Highlands & Islands

Rise in alerts to sightings of the aurora borealis

Wednesday's aurora from Ullapool Image copyright Noel Hawkins
Image caption Wednesday's aurora from Ullapool in Wester Ross

Lancaster University's AuroraWatch UK has issued more amber alerts for sightings of the aurora so far this year than in 2013 and 2014 combined.

Amber is the organisation's second highest alert to draw the public's attention to opportunities of seeing the Northern Lights.

This year 14 have been sent out and just two last year and eight in 2013.

Displays were visible from Scotland, Northern Ireland and north England and Wales on Wednesday night.

In some places, such as Inverness, the aurora was powerful enough to be visible through thin cloud.

Image copyright AP
Image caption The Northern Lights on Wednesday were visible from north England, including the Lake District

AuroraWatch UK has four levels of alert with green at the lowest end to yellow, amber and red.

Amber means the Northern Lights are likely to be visible from Scotland, north England and Northern Ireland. Twelve amber alerts were issued in both 2011 and 2012.

Red means that the aurora is likely to be seen from everywhere in the UK.

Clear skies are key to viewing the spectacular displays.

'Aurora hunting'

The aurora borealis is caused by the interaction of solar wind - a stream of charged particles escaping the Sun - and Earth's magnetic field and atmosphere.

A spokesman for AuroraWatch UK said: "The Sun's activity varies over time going from solar minimum, when the Sun is relatively quiet, to solar maximum when the Sun is particularly active.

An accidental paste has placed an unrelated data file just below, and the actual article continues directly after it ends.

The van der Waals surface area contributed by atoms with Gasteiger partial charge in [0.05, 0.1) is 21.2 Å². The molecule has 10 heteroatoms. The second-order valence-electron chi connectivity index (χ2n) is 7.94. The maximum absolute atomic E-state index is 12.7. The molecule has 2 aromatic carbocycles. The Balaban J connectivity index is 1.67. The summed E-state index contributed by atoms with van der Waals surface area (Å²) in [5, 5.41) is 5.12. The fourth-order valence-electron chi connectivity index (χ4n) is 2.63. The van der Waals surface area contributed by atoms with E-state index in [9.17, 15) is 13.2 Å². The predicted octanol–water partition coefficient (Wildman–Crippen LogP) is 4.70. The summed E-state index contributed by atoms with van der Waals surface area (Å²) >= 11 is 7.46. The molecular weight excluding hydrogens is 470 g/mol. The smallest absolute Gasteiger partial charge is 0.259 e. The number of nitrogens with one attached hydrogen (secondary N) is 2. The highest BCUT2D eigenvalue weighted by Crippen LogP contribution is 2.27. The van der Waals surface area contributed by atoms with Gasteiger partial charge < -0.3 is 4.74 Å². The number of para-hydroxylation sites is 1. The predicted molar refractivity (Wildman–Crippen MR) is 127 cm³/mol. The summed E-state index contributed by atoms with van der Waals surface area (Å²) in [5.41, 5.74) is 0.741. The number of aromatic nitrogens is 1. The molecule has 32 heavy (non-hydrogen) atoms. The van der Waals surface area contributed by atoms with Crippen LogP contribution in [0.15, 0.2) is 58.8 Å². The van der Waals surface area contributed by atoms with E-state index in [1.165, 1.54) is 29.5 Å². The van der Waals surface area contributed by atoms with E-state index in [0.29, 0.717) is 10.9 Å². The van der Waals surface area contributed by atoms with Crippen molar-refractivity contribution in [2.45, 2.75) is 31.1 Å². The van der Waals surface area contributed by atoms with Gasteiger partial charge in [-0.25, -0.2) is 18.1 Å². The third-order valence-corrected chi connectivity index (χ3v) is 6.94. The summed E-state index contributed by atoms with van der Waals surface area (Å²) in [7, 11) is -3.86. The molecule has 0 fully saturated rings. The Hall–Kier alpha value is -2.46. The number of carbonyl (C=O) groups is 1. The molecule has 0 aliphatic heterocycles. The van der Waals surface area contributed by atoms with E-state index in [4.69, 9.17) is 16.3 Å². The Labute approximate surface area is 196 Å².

"The time between two solar maximums is approximately 11 years and is known as the solar cycle.

"Solar maximum last occurred in 2014 and we are now in the declining phase of this current solar cycle."

Image copyright Noel Hawkins
Image caption A 'fortuitous combination' of events has made the aurora borealis more likely

During the declining phase, increased numbers of high speed solar wind streams flow from the Sun.

The spokesman said: "There is also a seasonal effect, with the equinoxes resulting in increased auroral activity.

"Whilst it is currently unknown why this is the case, it is likely due to the orientation of the Earth's magnetic field with respect to the incoming solar wind."

He added: "This fortuitous combination of seasonal variation, the declining phase of the solar cycle, and the approach of winter with its darker evenings makes this a particularly good time for aurora hunting."

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